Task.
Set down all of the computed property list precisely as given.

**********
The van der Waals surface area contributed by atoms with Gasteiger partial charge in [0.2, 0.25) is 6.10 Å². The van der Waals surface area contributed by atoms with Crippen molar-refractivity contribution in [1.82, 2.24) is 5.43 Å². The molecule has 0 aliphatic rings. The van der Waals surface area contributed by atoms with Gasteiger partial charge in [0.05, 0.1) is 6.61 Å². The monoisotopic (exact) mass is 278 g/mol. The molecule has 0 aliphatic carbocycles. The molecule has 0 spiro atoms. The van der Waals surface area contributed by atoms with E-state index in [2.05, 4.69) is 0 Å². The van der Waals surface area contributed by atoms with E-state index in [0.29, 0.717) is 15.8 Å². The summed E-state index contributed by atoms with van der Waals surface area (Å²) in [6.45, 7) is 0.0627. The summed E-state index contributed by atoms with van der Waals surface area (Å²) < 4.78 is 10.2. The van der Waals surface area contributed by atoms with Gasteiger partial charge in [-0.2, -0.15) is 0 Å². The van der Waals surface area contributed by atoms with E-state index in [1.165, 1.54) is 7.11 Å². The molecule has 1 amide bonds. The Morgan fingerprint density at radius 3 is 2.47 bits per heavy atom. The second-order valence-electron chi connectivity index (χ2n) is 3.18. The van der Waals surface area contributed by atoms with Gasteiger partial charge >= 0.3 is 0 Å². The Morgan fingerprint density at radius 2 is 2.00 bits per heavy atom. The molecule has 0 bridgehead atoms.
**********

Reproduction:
The van der Waals surface area contributed by atoms with Gasteiger partial charge in [0.2, 0.25) is 6.10 Å². The van der Waals surface area contributed by atoms with Crippen molar-refractivity contribution in [1.82, 2.24) is 5.43 Å². The molecule has 0 aliphatic rings. The van der Waals surface area contributed by atoms with Gasteiger partial charge in [0.05, 0.1) is 6.61 Å². The monoisotopic (exact) mass is 278 g/mol. The molecule has 0 aliphatic carbocycles. The molecule has 0 spiro atoms. The van der Waals surface area contributed by atoms with E-state index in [2.05, 4.69) is 0 Å². The van der Waals surface area contributed by atoms with E-state index in [0.29, 0.717) is 15.8 Å². The summed E-state index contributed by atoms with van der Waals surface area (Å²) in [6.45, 7) is 0.0627. The summed E-state index contributed by atoms with van der Waals surface area (Å²) < 4.78 is 10.2. The van der Waals surface area contributed by atoms with Gasteiger partial charge in [-0.2, -0.15) is 0 Å². The van der Waals surface area contributed by atoms with E-state index in [1.165, 1.54) is 7.11 Å². The molecule has 1 amide bonds. The Morgan fingerprint density at radius 3 is 2.47 bits per heavy atom. The second-order valence-electron chi connectivity index (χ2n) is 3.18. The van der Waals surface area contributed by atoms with Gasteiger partial charge >= 0.3 is 0 Å². The Morgan fingerprint density at radius 2 is 2.00 bits per heavy atom. The molecule has 0 bridgehead atoms.